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Re: A suggestion to TOR [a proxy server]

On Sun, Jul 25, 2010 at 7:02 PM, Gregory Maxwell <gmaxwell@xxxxxxxxx> wrote:
(1) If the user can't install the regular tor package that means that
someone else has enough control over his system that he can't trust
any validation on his system. Short of abusing the treacherous
computing for good, there is no real way to have confidence in any
validation system running on an untrusted machine.

 If the user's computer is restricted by some policy (e.g. not allowing installation of applications, not allowing usb drives), it doesn't necessarily mean that the validation systems are untrustworthy. Although I understand the point, it can be applied for most workplace machines, or a machine that have more than one user with admin/root. The browser or JVM would have to be modified to break the validation system on the local machine.  It could also be done via MITM because the user would be going through the local network.  The main validation system necessary here would be the signed applet, which is handled by Java, which is called by the browser. Could additionally be verified by manually comparing the fingerprint of the public key used to verify the jar. The lookup for the fingerprints of the key would need to be done on an alternative connection. It seems to me that it would be much easier to just block it than compromise the verification mechanisms on the local computer.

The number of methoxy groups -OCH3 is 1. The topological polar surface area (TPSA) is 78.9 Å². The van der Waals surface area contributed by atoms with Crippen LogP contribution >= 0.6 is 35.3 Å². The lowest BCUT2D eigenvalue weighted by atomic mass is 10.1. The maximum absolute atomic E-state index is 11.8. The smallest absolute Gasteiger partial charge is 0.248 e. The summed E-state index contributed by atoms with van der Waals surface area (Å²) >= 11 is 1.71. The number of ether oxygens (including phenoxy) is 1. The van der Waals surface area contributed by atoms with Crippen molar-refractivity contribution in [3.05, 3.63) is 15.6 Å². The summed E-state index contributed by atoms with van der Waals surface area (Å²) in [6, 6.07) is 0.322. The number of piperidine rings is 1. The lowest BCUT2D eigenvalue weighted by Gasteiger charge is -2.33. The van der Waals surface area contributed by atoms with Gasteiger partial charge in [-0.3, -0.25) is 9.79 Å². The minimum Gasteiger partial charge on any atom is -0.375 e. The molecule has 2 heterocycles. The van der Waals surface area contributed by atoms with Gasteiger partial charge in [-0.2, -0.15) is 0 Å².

More practically important,

(2) If the user can install the torbutton software he either could
install tor directly or a version of torbutton can be shipped
_including_ tor itself.

  Torbutton is just a firefox extension. I have no idea how it could be shipped including tor itself.  In my experience with windows machines in computer labs, you are able to install firefox extensions without the permissions to install programs. I mentioned torbutton for automatic checksum verification of the jar, it wouldn't be necessary - just convenient, because it could be done manually as well.


(3) If the server in question provides the torbutton it could easily
provide a modified copy of it. So this doesn't eliminate the
bootstrapping problem.

I don't see a reason for the server/relay to be providing torbutton, it is available through Mozilla and torproject. Also, firefox extensions can be signed and verified (and the pk could be manually verified).